A Page of Madness ★★★★★

This was my essay on Kurutta ippêji (A Page of Madness) for my Film History & Crit class. I left the in text citations in.

Thanks to Adam Cook for the recommendation.

Although Japan’s cultural and artistic history is already considered astronomical and reputable, some early works were never discovered because of World War 2 and the destruction it had on Japanese art. However, out of the destruction there were a few films which had survived the monstrosity and calamity the war had created; one of which being Teinosuke Kinugasa’s, Kurutta ippêji (A Page of Madness), which tells the story of a man who takes a job as a janitor at an insane asylum to rescue his wife who is a patient at the facility. Although the film never received recognition during its release in 1926, it was thought to have been lost until its discovery in 1971, in the director’s garden shed (Batty, 2012). Kurutta ippêji is a display of the evolving Japanese politics during the Taishō period, and how its effects on the Japanese people are shown by representation through the characters own delusion, the first person perspective of distortion, and the feeling of hysteria that was created during the film.

From 1912 to 1926 in Japan, Emperor Taishō reigned over Japan, thus the name, Taishō period (Taishō period, 2013). In that time, numerous amounts of political parties began to take form leading up to 1926. These parties included the Labor-Farmer Party, Social Mass Party, Japan Labor-Farmer Party, and Japan Farmer Party. Most of these groups were underground and in the mid 1920’s, Japanese communism began to re-form underground as well (A Chronology of Japanese History). This created a confusing situation for the citizens in Japan, as the future in politics became unclear. The idea of politics in Japan became ambiguous, and the delusion of leadership was beginning to take form.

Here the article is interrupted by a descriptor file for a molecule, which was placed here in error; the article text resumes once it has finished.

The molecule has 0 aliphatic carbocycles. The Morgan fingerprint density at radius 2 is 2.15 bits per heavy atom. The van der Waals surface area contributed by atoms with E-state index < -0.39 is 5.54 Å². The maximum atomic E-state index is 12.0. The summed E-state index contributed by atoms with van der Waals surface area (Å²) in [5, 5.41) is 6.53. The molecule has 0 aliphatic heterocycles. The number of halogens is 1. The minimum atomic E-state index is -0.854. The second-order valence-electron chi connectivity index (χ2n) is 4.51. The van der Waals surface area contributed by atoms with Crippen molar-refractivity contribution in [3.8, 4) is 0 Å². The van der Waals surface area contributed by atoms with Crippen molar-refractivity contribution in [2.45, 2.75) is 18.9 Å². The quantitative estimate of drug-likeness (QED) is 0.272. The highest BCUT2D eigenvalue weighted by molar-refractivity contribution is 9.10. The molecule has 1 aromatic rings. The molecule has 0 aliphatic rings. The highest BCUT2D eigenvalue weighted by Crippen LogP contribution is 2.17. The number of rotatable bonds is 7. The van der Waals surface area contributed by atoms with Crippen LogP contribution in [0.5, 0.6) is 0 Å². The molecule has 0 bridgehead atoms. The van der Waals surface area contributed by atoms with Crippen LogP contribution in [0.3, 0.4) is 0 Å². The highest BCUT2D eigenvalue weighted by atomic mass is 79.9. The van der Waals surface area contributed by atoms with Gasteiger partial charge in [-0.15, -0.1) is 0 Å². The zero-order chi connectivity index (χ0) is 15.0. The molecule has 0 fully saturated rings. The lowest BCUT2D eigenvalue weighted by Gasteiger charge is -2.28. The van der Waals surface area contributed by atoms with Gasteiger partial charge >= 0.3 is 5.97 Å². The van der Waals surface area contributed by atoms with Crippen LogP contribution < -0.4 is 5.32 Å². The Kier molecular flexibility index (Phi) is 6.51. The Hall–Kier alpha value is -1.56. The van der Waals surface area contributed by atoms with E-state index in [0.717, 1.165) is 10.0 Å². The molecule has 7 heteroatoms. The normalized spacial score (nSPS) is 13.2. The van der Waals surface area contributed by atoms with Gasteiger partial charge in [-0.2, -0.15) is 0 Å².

Kurutta ippêji has multiple sequences that depict copious amounts of characters displaying delusion throughout the film. The husband, who takes the job as a janitor in hopes of rescuing his wife from the asylum, continually tries to convince his wife to leave the facility. It is clear she either does not want to leave, or that she does not recognize who her husband is anymore. As the husband continues to try and persuade his wife, he begins to lose his own sanity. His thought that his wife is amenable towards the escape of the facility is delusional within itself. Additionally, as Kurutta ippêji progresses, the husband becomes more and more accepted by the other patients at the asylum, as they were initially agitated by his presence (Kinugasa, 1926). This is a representation that the husbands sanity has become par with those who reside within the facility itself. As well, the wife shows signs of delusion, (as if her being in a mental institution was not enough already). As previously stated, her mental state has clearly deteriorated since she no longer recognizes or trusts her husband’s plan of leaving the asylum.

As World War 2 approached, citizens had delusions that the war would not happen. That delusion was created by fear; the fear of the unknown. The ideology was that acceptance was irrelevant. Masking the truth is what led to the delusion, and from there, the delusion led to the false reality.